by Jonathan M. Stern
Once established on final approach, extend the flaps to 30° and slow the airspeed to 70 or 75 knots. Adjust pitch attitude as necessary to maintain the desired glide path to the touchdown point. The goal is to arrive at the runway with just enough airspeed to flare for landing and make a smooth touchdown.
Excess airspeed, as one would have if the approach angle were very steep, causes the airplane to float some distance down the runway. Where, as here, power is variable and available, pitch should be used for altitude control and power for airspeed. Nonetheless, coordination of the two is always necessary because of their aerodynamic relationship. The final approach involves a complex orchestration of many aerodynamic factors (pitch, power, flap setting, airspeed, and wind).
If it appears that the airplane has dropped below an appropriate glide path, an increase in pitch (raising the nose) must be combined with an increase in power. If only the pitch is raised, the airplane will settle and touch down short of the touchdown target. If the airplane is too high, the nose should be lowered and the power reduced so that speed does not increase above the target airspeed.
Full flaps should not be selected until you are confident that you could glide to the runway if the engine failed. The rate and angle of descent should constantly be reevaluated and adjusted so that the airplane will arrive over the touchdown zone several feet above the runway. Power should be adjusted as necessary to maintain target speeds.
Moreover, the flap setting targets are only recommendations for a normal approach. They should not be mechanically applied. For example, if the airplane is on a long final approach and appears to be low or slow, application of additional flaps should be delayed. It is inappropriate to retract flaps to correct for being low on the approach, because the retraction of the flaps will cause a sudden sinking of the airplane. A bad approach leads to a bad landing. If the approach looks bad, fly around the pattern and try again.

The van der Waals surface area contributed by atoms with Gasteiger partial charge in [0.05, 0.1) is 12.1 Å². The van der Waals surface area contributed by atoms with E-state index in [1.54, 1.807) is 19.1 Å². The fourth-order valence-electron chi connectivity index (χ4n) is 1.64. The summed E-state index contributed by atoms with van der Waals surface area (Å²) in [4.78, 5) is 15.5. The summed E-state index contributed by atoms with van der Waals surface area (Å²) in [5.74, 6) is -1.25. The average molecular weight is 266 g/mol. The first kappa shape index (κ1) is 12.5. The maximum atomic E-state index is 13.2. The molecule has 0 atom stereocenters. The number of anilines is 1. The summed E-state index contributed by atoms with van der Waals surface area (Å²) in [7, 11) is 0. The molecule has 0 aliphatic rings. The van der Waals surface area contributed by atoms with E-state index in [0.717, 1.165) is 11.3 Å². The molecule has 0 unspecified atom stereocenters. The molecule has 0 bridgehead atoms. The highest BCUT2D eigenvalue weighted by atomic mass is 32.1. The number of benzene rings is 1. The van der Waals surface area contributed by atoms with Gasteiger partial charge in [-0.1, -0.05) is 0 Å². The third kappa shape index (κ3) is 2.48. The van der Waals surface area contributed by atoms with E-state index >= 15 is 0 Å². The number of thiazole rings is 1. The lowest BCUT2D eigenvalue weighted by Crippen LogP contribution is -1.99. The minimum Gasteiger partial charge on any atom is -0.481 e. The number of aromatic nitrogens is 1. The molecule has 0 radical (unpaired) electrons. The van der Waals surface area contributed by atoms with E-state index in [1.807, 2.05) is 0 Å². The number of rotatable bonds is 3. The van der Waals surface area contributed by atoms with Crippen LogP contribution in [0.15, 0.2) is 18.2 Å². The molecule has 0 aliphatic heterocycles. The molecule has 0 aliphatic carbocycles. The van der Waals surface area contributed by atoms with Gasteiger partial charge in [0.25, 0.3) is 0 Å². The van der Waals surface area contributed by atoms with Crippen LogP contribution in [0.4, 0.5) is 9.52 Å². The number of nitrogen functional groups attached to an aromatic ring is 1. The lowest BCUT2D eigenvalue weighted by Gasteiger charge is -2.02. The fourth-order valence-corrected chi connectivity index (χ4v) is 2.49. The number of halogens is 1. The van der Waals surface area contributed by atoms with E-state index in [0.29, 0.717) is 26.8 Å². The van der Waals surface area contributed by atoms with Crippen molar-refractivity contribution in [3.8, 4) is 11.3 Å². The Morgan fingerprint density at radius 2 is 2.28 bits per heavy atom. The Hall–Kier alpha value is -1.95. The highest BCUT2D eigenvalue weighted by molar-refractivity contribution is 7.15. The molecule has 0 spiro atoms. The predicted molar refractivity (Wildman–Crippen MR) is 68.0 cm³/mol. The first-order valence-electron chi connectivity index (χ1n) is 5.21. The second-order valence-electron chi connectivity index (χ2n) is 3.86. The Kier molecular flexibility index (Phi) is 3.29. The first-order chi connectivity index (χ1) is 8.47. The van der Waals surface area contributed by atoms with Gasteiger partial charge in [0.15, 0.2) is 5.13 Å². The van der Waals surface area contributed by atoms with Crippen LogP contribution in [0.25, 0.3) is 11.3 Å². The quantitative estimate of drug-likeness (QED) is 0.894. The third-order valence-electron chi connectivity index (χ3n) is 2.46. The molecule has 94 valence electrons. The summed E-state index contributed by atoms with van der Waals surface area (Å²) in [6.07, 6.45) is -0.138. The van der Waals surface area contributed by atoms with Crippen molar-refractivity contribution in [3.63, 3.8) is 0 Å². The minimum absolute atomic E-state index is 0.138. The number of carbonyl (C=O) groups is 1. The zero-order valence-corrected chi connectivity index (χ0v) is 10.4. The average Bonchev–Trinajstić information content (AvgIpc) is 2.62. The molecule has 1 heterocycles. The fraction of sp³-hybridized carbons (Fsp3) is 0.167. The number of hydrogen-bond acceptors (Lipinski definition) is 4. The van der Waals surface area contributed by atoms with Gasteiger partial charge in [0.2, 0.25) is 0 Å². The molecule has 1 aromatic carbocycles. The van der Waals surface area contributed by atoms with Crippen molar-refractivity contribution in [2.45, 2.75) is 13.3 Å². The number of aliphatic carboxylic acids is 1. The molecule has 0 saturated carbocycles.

As the airplane reaches the touchdown zone, adjust the pitch in a smooth, continuous motion to change from the approach attitude to the touchdown attitude. If power has not already been reduced to idle, it should be at this point. Without the flare, the airplane flies into the runway nose wheel first—not a particularly good idea for impressing your passengers or outside observers. Increase the pitch attitude at a rate that allows the airplane to gently settle to the runway while the excess speed (the speed above stall speed) bleeds off (see Figure 6.5).Figure 6.5. During the flare, airspeed bleeds off while the pitch attitude is raised to the proper touchdown attitude.
The rate of pitch change during the flare is also a complex symphony of aerodynamic factors. If the flare is begun high, the rate of pitch change is less than if it is begun low. If the descent rate is high, the flare must be initiated earlier and may require a greater rate of pitch change.
Ideally, the airplane's descent rate at touchdown is at or less than 10 feet per minute. The airplane should initially contact the runway in a nose-high, tail-low attitude (see Figure 6.6).Figure 6.6. This approach shows a good flare attitude just prior to touchdown.
After the main wheels contact the runway, aft pressure on the control yoke should be maintained or increased to keep the nose wheel off the ground until the airplane decelerates and to take advantage of aerodynamic braking, which comes from the drag created by the high angle of attack. As the airplane slows, relax the back pressure on the control yoke to allow the nose wheel to lower to the runway surface. Directional control during the landing roll out is maintained with the rudder pedals, which provide rudder control before the nose wheel touches the runway and nose wheel steering combined with rudder control after the nose wheel is down. Apply the brakes as necessary to bring the airplane to a stop or to slow it to the pace of a walk before making a turn off of the runway.
For additional instruction and practice on landings, select "Lesson 10—Final Approach, Flare, and Touchdown" from the Options/Flight Instruction menu (Basic Category).